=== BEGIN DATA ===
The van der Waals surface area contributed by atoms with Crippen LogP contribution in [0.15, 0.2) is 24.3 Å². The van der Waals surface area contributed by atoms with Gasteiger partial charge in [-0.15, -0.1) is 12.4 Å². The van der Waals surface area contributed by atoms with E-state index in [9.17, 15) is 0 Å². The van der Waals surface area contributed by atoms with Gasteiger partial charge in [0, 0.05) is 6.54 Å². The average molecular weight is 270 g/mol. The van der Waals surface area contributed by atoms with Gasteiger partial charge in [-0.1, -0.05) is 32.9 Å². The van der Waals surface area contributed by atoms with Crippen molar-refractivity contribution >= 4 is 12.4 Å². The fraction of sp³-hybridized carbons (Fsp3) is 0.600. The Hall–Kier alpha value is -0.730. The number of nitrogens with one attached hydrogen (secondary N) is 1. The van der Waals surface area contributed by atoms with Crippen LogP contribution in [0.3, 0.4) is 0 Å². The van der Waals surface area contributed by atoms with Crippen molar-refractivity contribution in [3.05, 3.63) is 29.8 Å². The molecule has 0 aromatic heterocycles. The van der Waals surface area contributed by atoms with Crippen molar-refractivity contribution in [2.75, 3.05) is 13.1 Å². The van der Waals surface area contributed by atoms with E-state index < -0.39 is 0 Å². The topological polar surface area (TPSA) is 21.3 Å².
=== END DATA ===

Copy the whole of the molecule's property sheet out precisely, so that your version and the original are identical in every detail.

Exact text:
The van der Waals surface area contributed by atoms with Crippen LogP contribution in [0.15, 0.2) is 24.3 Å². The van der Waals surface area contributed by atoms with Gasteiger partial charge in [-0.15, -0.1) is 12.4 Å². The van der Waals surface area contributed by atoms with E-state index in [9.17, 15) is 0 Å². The van der Waals surface area contributed by atoms with Gasteiger partial charge in [0, 0.05) is 6.54 Å². The average molecular weight is 270 g/mol. The van der Waals surface area contributed by atoms with Gasteiger partial charge in [-0.1, -0.05) is 32.9 Å². The van der Waals surface area contributed by atoms with Crippen molar-refractivity contribution >= 4 is 12.4 Å². The fraction of sp³-hybridized carbons (Fsp3) is 0.600. The Hall–Kier alpha value is -0.730. The number of nitrogens with one attached hydrogen (secondary N) is 1. The van der Waals surface area contributed by atoms with Crippen LogP contribution in [0.3, 0.4) is 0 Å². The van der Waals surface area contributed by atoms with Crippen molar-refractivity contribution in [3.05, 3.63) is 29.8 Å². The molecule has 0 aromatic heterocycles. The van der Waals surface area contributed by atoms with Crippen molar-refractivity contribution in [2.75, 3.05) is 13.1 Å². The van der Waals surface area contributed by atoms with E-state index < -0.39 is 0 Å². The topological polar surface area (TPSA) is 21.3 Å².